Below are my raw notes that I prepared for this presentation. I think I covered most of it. For more information see the jsdares section on my website.

Building jsdares, an interactive programming course


Let me first introduce myself. My name is Jan Paul Posma, I'm from the Netherlands, so you can find me online here {}. All my work can be found on this site, including, I hope, this presentation. To contact me, you can use this email address {}.

I was invited to talk here about my work. I do quite a few different things, but I'm going to talk about jsdares, which is an online programming course. The JS part stands for Javascript, as that's the language I teach, and "dares" is for "I dare you". The course consists of several short "dares", or exercises. You can find the course online by going to

Currently I don't actively work on jsdares, as I work for two other companies, Factlink and Versal. I don't think we have time to discuss those, but I'm open to any questions and discussions.

I've never done such an hour-long seminar before, so I have no idea what will happen. I've prepared some stuff to talk about here, but I could also just email it to you. The benefit of me and you both being here is that we can have some more interaction, so feel free to interrupt me at any time. I rather have us exploring an interesting tangent, than me rambling about boring things. And active participation is a very effective way of learning, as we will discuss in a minute.


My story starts in late 2011. I was studying Computer Science at the University of Oxford, and I was looking for a final project. At the time, I was reading about the history of computing. One article struck me in particular, the classic "As we may think" from Vannevar Bush, in 1945. He foresaw that we would have the complete knowledge of the world to our disposal, easily accessible to everyone through technology. Basically by what is now known as the internet. He imagined how, after amplifying the hand with hammers, and the eye with microscopes, we would now amplify our mind with computers.

And in many respects we have, many fields have taken enormous leaps because of computers. But one field, I'm afraid, has not: education. Many still learn using physical textbooks, not using this promise of computing at all. And if we do, we hardly "amplify our minds". We read on Wikipedia, which is basically just a big textbook. But we've had books for thousands of years! Or we sign up for a MOOC, a Massively Open Online Course, where we watch videos of professors. But we've had moving pictures for over a century! Sure, we now have online forums for education, but that's more of a replacement of transportation -- we don't have to all sit in a classroom together any more -- than an "amplification of the mind".

A computer is not a broadcast medium. A computer is a tool to make us *think* better!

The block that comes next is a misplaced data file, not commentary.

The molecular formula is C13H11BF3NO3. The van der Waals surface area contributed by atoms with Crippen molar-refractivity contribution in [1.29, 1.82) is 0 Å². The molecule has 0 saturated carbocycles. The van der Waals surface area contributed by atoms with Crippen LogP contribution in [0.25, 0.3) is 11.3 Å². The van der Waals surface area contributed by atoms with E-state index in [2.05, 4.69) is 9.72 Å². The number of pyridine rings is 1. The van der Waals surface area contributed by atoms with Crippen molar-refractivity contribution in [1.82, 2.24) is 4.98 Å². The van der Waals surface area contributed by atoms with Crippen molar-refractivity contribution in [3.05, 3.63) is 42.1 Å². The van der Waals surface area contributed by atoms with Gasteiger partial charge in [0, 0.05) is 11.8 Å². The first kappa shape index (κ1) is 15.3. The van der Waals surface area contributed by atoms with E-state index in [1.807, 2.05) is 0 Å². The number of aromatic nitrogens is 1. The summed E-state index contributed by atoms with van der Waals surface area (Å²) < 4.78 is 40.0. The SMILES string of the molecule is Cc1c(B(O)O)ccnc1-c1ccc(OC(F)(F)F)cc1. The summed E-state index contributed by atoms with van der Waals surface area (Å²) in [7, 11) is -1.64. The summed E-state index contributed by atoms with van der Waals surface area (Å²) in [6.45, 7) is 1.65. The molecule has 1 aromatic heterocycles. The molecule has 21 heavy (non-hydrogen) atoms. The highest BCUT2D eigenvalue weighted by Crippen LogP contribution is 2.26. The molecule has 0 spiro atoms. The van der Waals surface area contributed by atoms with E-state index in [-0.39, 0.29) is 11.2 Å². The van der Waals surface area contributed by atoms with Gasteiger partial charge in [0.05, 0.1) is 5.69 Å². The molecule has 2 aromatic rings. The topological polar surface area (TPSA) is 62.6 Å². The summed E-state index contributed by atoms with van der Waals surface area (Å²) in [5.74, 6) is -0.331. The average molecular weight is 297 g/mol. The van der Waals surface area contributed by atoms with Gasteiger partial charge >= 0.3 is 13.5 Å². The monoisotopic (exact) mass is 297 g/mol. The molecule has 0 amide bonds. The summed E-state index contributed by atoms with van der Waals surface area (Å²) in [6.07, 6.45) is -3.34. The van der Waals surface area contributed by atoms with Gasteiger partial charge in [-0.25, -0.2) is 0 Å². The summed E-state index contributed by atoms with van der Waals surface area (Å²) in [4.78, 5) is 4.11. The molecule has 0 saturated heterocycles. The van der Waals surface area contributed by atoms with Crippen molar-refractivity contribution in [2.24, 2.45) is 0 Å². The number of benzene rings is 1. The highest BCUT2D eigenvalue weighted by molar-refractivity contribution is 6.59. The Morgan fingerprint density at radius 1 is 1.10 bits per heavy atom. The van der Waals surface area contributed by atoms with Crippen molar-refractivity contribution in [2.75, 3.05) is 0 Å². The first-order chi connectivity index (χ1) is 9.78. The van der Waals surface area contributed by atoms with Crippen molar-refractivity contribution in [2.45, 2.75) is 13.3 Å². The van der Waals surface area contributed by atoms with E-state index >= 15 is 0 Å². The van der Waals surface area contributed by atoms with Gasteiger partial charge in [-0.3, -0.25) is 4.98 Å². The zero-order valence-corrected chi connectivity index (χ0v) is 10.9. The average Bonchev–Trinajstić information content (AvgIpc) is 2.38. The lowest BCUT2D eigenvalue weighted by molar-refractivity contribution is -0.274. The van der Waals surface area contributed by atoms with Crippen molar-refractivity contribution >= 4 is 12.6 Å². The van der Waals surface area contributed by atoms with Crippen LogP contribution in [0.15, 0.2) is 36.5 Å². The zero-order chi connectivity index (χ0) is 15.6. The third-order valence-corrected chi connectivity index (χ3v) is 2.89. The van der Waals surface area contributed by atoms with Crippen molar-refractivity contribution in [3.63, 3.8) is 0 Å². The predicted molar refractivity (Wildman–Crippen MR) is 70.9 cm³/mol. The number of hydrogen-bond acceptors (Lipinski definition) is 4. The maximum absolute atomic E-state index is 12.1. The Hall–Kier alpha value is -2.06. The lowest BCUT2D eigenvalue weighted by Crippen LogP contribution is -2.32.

This gives you some background, this is where I'm coming from. In fact, this ideal motivates what I've been doing for the last couple of years.


For my dissertation in Computer Science, I wanted to make something that teaches some subject, levering as much power from the computer as possible. My advisor told me, "you're studying Computer Science, so teach programming!" So my goal became to create an engaging programming course for children, a truly amazing interactive experience.

I interviewed various teachers of programming at my old university in the Netherlands, and at a youth centre where I used to volunteer. I wanted to build on their teaching experiences, because I didn't have that many. They told me to use a simple, imperative language in which the children can create something interesting and meaningful, such as a game or a website. For this Javascript is perfect, as it is ubiquitous in online games and websites, hence the "js" in jsdares.

They also told me that trial and error is a vital part of learning, and that an interactive console is a great way to try out commands. If you happen to play an instrument, you must recognise this. You can immediately hear what it is you're playing, and what you're doing wrong. Still, a word of caution: hitting the right notes by trial and error doesn't make you learn music theory.

Also, I felt that an interactive console is not enough. You can try out commands in it, but there is still no direct feedback when writing the actual program. You still have to hit "compile, run, compile, run." Would you like to play an instrument in silence, and only hear the result after you're finished?

Therefore I made a zero-response-time compiler, which compiles and runs the program immediately when editing it. In the first prototype I also added a step button, to go through the program just like the computer does. I hoped that this might teach how exactly the computer executes a program.

A step-through debugger is pretty common when programming nowadays, but this one is a bit more advanced. It also shows intermediate steps in expressions, such as the particular comparisons in a for-loop, or the different steps in a calculation. It shows all the atomic operations a computer performs, and part of learning programming is learning how a computer works.

I also added helpful error messages. The compiler doesn't just tell you it encountered invalid syntax, at line 3. Instead it gives hints inside the editor, such as "Did you forget a semicolon", with the error message positioned exactly where it would have expected the semicolon.